Campaign Finance


Most of the laws concerning the financing of political campaigns are, frankly, not of much concern to those of us who are not candidates or campaign treasurers.

What the public does care about is how much money candidates and issue campaigns can get from individuals and organizations, and how that money affects the outcome of elections.

Many voters are concerned that candidates will favor their contributors once they become elected and that contributions may be repaid with influence, favors, contracts and other governmental actions.

Candidates and office holders will insist that campaign contributors have no influence on the way they vote. To some extent, that’s probably true. Contributors tend to give money to candidates and office holders who already agree with them – conservatives give money to conservatives, liberals to liberals.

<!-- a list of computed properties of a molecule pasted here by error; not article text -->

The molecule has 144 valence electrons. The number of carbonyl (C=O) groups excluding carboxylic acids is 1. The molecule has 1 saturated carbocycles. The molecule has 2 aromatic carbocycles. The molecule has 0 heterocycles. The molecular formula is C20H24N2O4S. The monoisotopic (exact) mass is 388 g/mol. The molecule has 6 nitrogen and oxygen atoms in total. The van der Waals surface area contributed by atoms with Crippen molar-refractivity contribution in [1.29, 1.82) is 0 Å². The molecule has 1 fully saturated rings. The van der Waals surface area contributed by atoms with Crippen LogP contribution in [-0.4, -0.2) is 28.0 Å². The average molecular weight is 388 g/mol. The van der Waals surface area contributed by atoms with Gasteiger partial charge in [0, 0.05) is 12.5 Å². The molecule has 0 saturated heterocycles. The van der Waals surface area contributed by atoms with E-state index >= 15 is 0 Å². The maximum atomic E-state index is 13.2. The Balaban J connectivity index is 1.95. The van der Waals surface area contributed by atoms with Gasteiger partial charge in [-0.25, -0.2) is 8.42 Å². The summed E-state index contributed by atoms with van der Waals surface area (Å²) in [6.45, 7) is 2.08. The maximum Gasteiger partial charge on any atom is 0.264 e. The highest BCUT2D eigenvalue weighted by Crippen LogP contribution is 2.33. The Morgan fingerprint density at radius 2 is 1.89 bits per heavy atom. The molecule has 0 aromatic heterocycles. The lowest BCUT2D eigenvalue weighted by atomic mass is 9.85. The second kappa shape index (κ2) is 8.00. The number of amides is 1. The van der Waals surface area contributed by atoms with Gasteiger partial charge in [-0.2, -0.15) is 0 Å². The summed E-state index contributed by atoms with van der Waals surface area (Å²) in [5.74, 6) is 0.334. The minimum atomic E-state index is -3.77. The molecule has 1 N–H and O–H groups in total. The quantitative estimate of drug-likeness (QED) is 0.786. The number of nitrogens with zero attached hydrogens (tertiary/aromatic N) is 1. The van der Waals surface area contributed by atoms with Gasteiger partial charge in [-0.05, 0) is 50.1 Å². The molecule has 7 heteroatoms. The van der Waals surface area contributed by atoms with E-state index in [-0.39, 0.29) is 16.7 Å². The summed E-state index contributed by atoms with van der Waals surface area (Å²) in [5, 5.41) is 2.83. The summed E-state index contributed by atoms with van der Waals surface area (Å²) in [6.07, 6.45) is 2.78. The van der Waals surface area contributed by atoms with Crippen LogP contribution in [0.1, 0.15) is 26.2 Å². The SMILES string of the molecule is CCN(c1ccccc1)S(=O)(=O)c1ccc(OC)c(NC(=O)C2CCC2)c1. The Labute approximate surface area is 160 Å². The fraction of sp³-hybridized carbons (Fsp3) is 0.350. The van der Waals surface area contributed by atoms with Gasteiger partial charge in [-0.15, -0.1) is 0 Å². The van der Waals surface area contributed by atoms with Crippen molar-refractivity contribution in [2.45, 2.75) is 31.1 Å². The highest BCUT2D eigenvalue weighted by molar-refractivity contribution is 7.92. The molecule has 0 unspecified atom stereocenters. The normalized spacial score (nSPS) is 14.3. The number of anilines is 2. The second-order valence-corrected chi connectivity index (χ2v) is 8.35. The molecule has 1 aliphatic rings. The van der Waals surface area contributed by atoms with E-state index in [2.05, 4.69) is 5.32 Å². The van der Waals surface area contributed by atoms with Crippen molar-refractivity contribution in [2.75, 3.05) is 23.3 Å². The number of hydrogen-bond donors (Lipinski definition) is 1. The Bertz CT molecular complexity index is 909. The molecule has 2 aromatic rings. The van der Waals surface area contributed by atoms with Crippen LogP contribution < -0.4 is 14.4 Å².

But candidates who look as if they will be winners, and office holders who are in the majority, who hold leadership positions or committee chairmanships, or who are on committees that affect the contributor’s business, often attract major contributions regardless of ideology.

It would be naive to imagine that an office holder would not at least listen sympathetically to someone who contributed significantly to his campaign. There are so many demands on his time and attention that it is logical to assume that his major contributors will have more ready access to him than ordinary voters.

Ultimately, the concern is that office holders are more responsive to individuals and organizations with more resources than to the ordinary voters whom they are supposed to represent.